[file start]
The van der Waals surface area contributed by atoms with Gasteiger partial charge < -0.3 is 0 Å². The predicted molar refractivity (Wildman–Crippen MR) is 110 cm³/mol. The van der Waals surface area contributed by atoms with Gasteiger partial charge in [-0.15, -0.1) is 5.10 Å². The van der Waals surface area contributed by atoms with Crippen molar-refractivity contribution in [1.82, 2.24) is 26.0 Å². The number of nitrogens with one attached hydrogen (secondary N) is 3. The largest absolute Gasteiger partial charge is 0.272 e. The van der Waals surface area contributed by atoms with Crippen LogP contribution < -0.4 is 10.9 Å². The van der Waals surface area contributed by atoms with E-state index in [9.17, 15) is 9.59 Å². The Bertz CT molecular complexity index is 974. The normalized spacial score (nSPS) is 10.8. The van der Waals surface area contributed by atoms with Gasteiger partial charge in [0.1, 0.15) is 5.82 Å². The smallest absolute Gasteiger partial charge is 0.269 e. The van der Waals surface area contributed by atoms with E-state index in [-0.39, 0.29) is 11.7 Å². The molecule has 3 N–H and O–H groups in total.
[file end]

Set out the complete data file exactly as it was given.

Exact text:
The van der Waals surface area contributed by atoms with Gasteiger partial charge < -0.3 is 0 Å². The predicted molar refractivity (Wildman–Crippen MR) is 110 cm³/mol. The van der Waals surface area contributed by atoms with Gasteiger partial charge in [-0.15, -0.1) is 5.10 Å². The van der Waals surface area contributed by atoms with Crippen molar-refractivity contribution in [1.82, 2.24) is 26.0 Å². The number of nitrogens with one attached hydrogen (secondary N) is 3. The largest absolute Gasteiger partial charge is 0.272 e. The van der Waals surface area contributed by atoms with Crippen LogP contribution < -0.4 is 10.9 Å². The van der Waals surface area contributed by atoms with E-state index in [9.17, 15) is 9.59 Å². The Bertz CT molecular complexity index is 974. The normalized spacial score (nSPS) is 10.8. The van der Waals surface area contributed by atoms with Gasteiger partial charge in [0.1, 0.15) is 5.82 Å². The smallest absolute Gasteiger partial charge is 0.269 e. The van der Waals surface area contributed by atoms with E-state index in [-0.39, 0.29) is 11.7 Å². The molecule has 3 N–H and O–H groups in total.